I have no money. I can’t, legitimately, drive. I can’t tattoo.

What CAN I do?!

I’m so grateful for the support I’ve received. Without it, I couldn’t have survived the first year of recovery. Not only did people visit me, but there were numerous benefits on my behalf. There was a place, online, where people could donate. All this started happening before I could even begin to fathom what was going on. No joke, in October 2013, I was out-of-it for nearly 3 weeks, but, without knowing it, I was being taken care of. Words cannot describe how much that means to me. With that support I was able to get through that first year financially and emotionally. I had a roof over my head, rides wherever I needed to go, kind words and encouragement, etc.

My mother helped get services in place: Medicaid, Disability, the Traumatic Brain Injury Waiver, etc. She gave me what I needed to be able to figure out what I want. In one word: my mama gave me “SECURITY.”

Medicaid helps me maintain my health and keep my doctors and therapists in cahoots. We’re a team. I love it.

Social Security Disability Insurance gives me money every month, which I use to pay bills.

The TBI Waiver provides me with, basically, loopholes with insurance, and services through an agency of my initial choosing. That said organization, first and foremost, hooked me up with a service coordinator (SC) and a councilor. My councilor has been with me since the beginning. I got lucky with her. Unfortunately, I had to go through 4 or so service coordinators in a year, and threaten to go through another agency, in order to reach the SC I have now. But, such is life, and we’re sure making up for lost time now!

Through the TBI Waiver, my service coordinator was able to get me funding with TBI Housing. Now that I have my own apartment, I have food stamps as well. They definitely lesson the financial burden. I’m, also, going through ACCES-VR (formerly Vesid) to make myself more “employable.” Namely, they’re helping me with driving lessons and going back to school; stuff like that. I figure, even if or when I start tattooing again, I could adjust my schedule accordingly. I’m not worried about it in the least.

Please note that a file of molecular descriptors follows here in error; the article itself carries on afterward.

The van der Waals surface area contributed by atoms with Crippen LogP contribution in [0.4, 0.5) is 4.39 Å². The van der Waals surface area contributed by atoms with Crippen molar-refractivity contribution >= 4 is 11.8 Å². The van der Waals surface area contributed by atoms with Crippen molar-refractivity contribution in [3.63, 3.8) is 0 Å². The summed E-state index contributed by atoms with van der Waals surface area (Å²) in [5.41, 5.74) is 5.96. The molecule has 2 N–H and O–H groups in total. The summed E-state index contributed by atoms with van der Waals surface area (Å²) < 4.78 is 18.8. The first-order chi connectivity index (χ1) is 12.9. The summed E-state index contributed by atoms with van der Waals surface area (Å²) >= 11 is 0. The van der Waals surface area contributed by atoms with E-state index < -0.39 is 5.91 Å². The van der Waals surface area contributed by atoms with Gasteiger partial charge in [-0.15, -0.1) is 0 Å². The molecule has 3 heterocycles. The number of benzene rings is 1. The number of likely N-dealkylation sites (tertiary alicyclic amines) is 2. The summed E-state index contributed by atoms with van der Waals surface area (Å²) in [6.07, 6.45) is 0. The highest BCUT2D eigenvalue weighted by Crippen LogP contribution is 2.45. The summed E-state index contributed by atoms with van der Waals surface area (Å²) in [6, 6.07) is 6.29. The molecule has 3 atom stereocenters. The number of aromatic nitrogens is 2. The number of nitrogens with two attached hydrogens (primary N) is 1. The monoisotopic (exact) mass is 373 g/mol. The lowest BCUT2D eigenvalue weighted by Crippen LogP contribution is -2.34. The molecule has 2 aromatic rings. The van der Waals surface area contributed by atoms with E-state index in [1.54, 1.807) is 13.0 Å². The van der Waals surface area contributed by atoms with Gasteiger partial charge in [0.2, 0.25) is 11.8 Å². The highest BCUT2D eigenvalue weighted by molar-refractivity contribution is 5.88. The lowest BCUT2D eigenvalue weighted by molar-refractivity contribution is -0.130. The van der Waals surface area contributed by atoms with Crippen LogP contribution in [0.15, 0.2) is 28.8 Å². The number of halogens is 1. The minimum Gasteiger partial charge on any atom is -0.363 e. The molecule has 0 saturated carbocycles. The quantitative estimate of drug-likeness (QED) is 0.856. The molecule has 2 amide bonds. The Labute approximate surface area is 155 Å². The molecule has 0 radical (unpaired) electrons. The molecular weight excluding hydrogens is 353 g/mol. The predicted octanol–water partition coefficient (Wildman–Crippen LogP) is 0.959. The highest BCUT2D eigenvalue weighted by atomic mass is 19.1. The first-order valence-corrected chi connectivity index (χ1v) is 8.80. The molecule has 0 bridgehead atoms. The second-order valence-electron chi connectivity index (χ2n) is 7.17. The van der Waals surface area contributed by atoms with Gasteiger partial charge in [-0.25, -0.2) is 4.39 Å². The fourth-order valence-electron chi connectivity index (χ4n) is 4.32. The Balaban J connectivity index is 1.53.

So, on paper, things are going quite well.

There are some hiccups in regard to my health but I’m working on those too. I have to remember that I’m NOT a typical young woman anymore. The best I can to do is to take care of myself. Believe it or not . . . the alternative . . . THAT would be selfish. When I slip up on the things I need (or need NOT) to do, not only do I suffer, but the people who care about me suffer, as well (maybe even more-so).

That mentality has changed a lot of things for me. I used to think that giving all my energy toward other people mattered. I set myself lowest on the totem pole. I put other people’s needs and happiness before my own, because I thought that if the people around me were happy, I’d be happy too. I didn’t want to make waves. I wanted everyone to “like me.” I kept silent and sweet. “If you don’t have anything nice to say, don’t say anything at all,” right? Not necessarily. I now realize, you can be pleasant without sacrificing your self-respect.

Throughout my stroke recovery, I’ve been working hard at, not only my abilities and health, but my character too. Like I typed, previously, “I have the time to actually become the person I want to be.” How cool is that?!

So, I ask myself:

1.) What DO I THINK makes a solid human being?

Integrity. “Word is bond” (Wu Tang Clan, c.1993.). I like that phrase. It embodies everything I want to accomplish. I look at it as encompassing honesty, loyalty, following a certain moral code, strength in the face of adversity, etc.

2.) What qualities do I find in people I respect and admire?

I don’t believe in accepting hand-outs. I believe in working for what you’re given. I have to keep in mind, the services I use now, are in place because I NEED them. You’re not taking advantage if you’re in need. 

I respect conviction. Even if I don’t agree, I admire people who sick to their guns but allow room for discussion; debate, even. 

I lost a lot with my stroke but it’s okay because, in turn, I grew a backbone. I learned to say, “No.” Now and again, I try to keep up with the Joneses, but more often than not, if I need to sit a round or two out, I do. I’m still working on that. 

3.) What qualities do I find in the people I truly love unconditionally?

I appreciate when people are honest, while treating me as a peer. “Don’t pee on my leg and tell me it’s raining.” (Judge Judy, 1997.) And, patronization or babying does’t do anyone, any good.

I would do anything in my power for the people I care about. That’s not a lot right now. Still, the people I love, don’t expect much but still make me feel special and held in high regard. 

4.) Would I date me?

Nah, brah. However, I’m starting to like myself and exhibiting more self-respect than ever. I’m getting there.

5.) After all is said and done, what do I think’s most important?

Integrity. Honesty. Loyalty. Strength in the face of adversity. Hard work. Conviction. Respect.